Mastering Night Driving

The sun is setting. You check the distance to your destination; another 4 hours away. You know you'll be driving in the dark, but you have to make it there before morning so you decide to go for it and conquer the art of night driving.

Although referring to it as an art is somewhat extra, driving at night can be more difficult and more dangerous than driving in the day time. Here are some tips and tricks for a more smoother trip in the dark.


Tired driving can be just as dangerous as drunk driving so if you're feeling your eyes closing and you feel yourself drifting to sleep while on the road, make sure to pull over if even for a short nap. A quick 20 nap can get your energy flowing again and help you through the last stretch of driving. Once the sun goes to sleep, it seems like our bodies want to do the same so making sure you're able to stay awake during a night trip by getting enough sleep before hand and staying properly hydrated and nourished, is most important.


Darkness means having to use our headlights and some vehicles, especially ones who travel through grueling conditions have lights that are too bright for our delicate pupils. Staring into a bright headlight as it passes in the opposing lane can lead to temporary blindness and will impart your vision on the road. If you see a bright headlight coming, turn your gaze down and to the right focusing on the edge of the road until the lights pass. Be aware of the cars in front of you in case they are blinded by the lights. Everybody will react different to being blinded for a couple seconds so plan accordingly.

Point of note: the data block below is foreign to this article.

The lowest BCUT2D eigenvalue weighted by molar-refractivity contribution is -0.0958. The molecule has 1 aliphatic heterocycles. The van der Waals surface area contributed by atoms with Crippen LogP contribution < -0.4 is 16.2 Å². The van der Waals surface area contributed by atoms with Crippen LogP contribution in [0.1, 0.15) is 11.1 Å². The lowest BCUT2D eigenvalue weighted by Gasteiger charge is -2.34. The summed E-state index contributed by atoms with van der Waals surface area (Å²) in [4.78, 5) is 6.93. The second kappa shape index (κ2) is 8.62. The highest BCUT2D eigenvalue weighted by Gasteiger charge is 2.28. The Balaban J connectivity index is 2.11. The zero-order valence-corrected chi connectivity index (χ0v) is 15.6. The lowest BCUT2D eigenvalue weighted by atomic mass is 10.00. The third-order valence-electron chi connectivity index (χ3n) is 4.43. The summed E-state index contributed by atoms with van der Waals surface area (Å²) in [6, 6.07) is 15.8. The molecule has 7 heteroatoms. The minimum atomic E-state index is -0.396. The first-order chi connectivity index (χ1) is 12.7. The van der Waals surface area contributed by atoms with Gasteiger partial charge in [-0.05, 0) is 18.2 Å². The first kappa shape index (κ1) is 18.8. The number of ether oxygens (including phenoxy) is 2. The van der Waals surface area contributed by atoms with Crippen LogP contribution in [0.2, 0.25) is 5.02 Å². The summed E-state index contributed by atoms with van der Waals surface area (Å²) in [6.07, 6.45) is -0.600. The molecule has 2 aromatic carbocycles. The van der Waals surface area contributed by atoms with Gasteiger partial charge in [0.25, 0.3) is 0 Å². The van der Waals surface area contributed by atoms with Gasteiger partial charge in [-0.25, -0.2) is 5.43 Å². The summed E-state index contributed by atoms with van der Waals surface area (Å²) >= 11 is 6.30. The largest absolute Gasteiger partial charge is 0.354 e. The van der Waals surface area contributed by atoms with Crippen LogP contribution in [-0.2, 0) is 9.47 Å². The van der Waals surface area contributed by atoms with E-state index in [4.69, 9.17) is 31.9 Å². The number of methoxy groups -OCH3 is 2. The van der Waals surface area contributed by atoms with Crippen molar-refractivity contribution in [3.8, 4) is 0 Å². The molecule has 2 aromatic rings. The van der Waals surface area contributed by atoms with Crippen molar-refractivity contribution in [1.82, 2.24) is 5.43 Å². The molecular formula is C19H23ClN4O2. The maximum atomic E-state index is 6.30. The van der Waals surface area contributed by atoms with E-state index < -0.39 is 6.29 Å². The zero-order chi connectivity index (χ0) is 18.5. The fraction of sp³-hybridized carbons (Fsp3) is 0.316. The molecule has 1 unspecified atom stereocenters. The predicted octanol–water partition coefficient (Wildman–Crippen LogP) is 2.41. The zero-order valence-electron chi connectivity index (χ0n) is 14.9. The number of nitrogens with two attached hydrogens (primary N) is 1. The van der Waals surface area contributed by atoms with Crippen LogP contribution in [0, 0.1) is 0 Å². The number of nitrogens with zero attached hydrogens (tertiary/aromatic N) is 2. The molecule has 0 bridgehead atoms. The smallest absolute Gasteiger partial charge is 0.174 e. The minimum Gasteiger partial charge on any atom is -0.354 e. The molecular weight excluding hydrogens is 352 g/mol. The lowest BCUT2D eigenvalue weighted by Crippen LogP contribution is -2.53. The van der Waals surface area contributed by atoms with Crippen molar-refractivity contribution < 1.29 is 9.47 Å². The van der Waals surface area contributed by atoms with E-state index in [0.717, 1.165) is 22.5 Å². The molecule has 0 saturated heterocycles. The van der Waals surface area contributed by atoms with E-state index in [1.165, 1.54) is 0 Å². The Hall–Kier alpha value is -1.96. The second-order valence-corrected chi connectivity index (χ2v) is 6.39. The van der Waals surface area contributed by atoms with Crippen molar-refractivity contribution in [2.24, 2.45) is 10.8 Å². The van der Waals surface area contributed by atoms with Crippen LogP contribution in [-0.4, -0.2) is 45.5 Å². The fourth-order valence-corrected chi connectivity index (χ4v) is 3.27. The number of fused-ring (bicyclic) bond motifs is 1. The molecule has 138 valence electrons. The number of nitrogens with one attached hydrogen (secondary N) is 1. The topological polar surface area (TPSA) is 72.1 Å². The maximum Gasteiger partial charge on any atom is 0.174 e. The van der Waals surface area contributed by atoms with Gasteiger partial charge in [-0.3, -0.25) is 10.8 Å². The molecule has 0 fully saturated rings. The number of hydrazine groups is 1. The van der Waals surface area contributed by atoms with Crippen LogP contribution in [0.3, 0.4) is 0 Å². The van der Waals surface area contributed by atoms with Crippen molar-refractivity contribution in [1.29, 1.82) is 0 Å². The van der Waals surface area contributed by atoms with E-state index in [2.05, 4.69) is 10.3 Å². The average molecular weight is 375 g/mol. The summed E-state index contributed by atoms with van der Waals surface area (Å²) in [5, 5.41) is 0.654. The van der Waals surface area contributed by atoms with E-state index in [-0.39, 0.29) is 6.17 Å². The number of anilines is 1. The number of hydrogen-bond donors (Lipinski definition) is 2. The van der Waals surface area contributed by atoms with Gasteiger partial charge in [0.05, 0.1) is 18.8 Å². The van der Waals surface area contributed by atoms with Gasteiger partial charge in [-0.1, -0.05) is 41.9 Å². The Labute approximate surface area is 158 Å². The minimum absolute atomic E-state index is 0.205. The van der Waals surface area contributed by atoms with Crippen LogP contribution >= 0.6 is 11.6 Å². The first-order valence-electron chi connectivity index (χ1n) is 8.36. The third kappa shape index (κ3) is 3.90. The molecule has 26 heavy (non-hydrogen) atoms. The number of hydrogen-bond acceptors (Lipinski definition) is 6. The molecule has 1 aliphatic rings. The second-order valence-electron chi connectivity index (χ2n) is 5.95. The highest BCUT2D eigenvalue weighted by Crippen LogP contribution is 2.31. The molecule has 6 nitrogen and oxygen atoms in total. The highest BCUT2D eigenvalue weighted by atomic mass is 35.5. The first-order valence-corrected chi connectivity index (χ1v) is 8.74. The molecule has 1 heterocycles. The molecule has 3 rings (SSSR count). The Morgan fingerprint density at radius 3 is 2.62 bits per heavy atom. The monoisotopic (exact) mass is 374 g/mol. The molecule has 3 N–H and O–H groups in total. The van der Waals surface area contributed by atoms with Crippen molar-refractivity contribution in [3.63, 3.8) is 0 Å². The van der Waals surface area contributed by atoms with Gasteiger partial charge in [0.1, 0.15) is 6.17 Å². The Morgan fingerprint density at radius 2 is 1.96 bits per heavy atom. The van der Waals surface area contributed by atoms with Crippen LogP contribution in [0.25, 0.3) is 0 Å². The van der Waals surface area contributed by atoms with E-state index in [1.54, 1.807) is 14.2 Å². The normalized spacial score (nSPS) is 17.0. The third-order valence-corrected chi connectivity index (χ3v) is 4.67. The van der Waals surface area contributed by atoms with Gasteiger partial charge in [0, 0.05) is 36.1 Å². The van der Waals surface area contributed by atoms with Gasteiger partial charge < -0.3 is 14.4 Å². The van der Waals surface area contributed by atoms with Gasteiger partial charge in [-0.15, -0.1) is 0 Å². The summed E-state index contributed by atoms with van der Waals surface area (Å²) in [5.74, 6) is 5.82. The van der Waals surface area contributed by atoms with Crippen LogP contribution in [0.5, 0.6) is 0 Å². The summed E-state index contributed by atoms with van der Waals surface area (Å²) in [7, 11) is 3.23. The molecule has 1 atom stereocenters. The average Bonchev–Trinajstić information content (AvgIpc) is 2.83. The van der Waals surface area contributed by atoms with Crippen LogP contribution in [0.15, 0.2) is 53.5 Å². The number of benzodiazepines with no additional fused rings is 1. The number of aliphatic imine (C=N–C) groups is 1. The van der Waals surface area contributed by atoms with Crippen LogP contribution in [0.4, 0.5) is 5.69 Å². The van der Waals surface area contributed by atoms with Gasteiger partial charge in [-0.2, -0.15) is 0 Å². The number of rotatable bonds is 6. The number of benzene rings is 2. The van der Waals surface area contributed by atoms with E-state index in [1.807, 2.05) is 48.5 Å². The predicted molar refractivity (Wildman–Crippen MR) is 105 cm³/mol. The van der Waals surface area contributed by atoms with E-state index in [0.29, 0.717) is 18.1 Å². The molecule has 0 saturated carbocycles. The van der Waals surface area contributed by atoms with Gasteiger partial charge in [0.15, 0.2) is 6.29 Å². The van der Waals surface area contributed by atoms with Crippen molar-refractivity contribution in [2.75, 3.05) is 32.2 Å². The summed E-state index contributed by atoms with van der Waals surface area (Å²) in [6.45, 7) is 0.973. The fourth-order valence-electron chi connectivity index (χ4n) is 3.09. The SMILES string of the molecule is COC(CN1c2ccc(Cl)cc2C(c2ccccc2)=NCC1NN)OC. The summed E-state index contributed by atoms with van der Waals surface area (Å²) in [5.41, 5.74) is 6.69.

The main issue faced when driving at night is not being able to see in the dark. Tapping on your breaks when coming to a stop will cause them to flash making the driver behind you more alert. This is especially important if you're coming to something of an abrupt stop because it alerts drivers who may not be paying attention. Avoiding accidents and keeping others and yourself safe should be your ultimate goal.


Since it is more difficult to see at night, it's important to keep a safe following distance from the car in front of you. Your following distance should just about be double at night versus during the day. Make sure to check your mirrors on a regular basis (which you should be doing anyway) and stay away from tailgaters and unsafe drivers.

Driving at night can be a treat since it often involves less traffic, but difficult visibility definitely makes it tougher and more unsafe. If you must drive in the dark, make sure to educate yourself, be prepared, and exercise the right precautions so your trip can be accident and stress free.

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